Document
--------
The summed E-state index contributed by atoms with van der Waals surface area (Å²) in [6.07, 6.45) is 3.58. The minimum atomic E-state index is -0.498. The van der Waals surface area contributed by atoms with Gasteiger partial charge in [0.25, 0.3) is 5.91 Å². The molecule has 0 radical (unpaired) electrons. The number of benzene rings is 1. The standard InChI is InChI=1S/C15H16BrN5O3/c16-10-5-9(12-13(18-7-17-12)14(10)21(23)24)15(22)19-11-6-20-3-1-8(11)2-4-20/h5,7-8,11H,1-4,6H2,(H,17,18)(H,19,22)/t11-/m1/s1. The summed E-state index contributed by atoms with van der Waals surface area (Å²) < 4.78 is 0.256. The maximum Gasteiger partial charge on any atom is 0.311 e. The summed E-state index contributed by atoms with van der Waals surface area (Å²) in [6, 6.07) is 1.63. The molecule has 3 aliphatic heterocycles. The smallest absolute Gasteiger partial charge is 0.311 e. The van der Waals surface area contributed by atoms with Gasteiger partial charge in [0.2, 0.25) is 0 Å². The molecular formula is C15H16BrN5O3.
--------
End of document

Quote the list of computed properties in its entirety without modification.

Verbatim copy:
The summed E-state index contributed by atoms with van der Waals surface area (Å²) in [6.07, 6.45) is 3.58. The minimum atomic E-state index is -0.498. The van der Waals surface area contributed by atoms with Gasteiger partial charge in [0.25, 0.3) is 5.91 Å². The molecule has 0 radical (unpaired) electrons. The number of benzene rings is 1. The standard InChI is InChI=1S/C15H16BrN5O3/c16-10-5-9(12-13(18-7-17-12)14(10)21(23)24)15(22)19-11-6-20-3-1-8(11)2-4-20/h5,7-8,11H,1-4,6H2,(H,17,18)(H,19,22)/t11-/m1/s1. The summed E-state index contributed by atoms with van der Waals surface area (Å²) < 4.78 is 0.256. The maximum Gasteiger partial charge on any atom is 0.311 e. The summed E-state index contributed by atoms with van der Waals surface area (Å²) in [6, 6.07) is 1.63. The molecule has 3 aliphatic heterocycles. The smallest absolute Gasteiger partial charge is 0.311 e. The van der Waals surface area contributed by atoms with Gasteiger partial charge in [0.2, 0.25) is 0 Å². The molecular formula is C15H16BrN5O3.